In the Saskatoon church I attended last Sunday the pastor told the story of Anneken Jans a 28 year old Dutch woman who died for her faith. In 1539 she was drowned in Rotterdam. Her crime was being an Anabaptist. She rejected infant baptism for her son and had been rebaptized herself as an adult. She was caught singing an Anabaptist hymn and when she refused to recant her beliefs she was sentenced to death.
Anneken was a single mother. Her husband had died. At the time of her death her son Isaiah was fifteen months old. Anneken was wealthy so on her way to her execution she offered a purse of money to anyone who would adopt her child. A baker with six children of his own took Isaiah. Anneken’s son grew up to become a successful business man and the mayor of Rotterdan. He did not adopt his mother’s Anabaptist faith.
Anneken’s story is included in the 1685 illustrated edition of Martyrs Mirror a book containing the stories of Anabaptist martyrs. She has become a faith heroine. Even though several scholarly papers and research documents I found show how her story has been mythologized and embellished, the core of it is that Anneken is revered because she chose fidelity to her religious beliefs over her own child.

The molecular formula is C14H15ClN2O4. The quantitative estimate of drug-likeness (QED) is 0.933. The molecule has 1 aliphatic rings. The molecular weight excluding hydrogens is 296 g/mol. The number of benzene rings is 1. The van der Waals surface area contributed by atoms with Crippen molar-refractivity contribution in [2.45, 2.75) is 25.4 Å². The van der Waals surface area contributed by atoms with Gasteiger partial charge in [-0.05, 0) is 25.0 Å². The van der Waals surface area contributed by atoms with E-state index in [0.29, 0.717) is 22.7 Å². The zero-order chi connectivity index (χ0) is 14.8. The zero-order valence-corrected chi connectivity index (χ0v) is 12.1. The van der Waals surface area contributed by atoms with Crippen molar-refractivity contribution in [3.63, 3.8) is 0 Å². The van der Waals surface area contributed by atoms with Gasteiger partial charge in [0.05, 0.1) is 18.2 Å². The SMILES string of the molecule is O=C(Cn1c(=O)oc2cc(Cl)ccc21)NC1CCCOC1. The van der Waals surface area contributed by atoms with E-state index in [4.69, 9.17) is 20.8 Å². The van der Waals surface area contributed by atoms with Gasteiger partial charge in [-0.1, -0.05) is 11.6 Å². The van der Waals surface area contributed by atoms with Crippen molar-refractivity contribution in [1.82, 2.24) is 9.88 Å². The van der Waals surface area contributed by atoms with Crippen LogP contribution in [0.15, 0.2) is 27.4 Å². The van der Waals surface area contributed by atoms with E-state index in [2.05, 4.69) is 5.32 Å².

The Saskatoon pastor asked us to think carefully about Anneken’s decision. Was her martyrdom the best choice?
I don’t think Anneken made the right decision and to me she is not a heroine. The kind of loving God I believe in would understand if a parent publicly denied their faith in order to save their own life or to protect the life of their child. I think glorifying religious martyrs can be dangerous. It can make us idealize suffering and it implies that our beliefs have more value than someone else’s, that we are spiritually superior . In an article on the Psychology Today website David Dillard Wright explains the harm that has been done and continues to be done by the idea of martyrdom. He suggests it is more important to live your faith than die for it. I agree.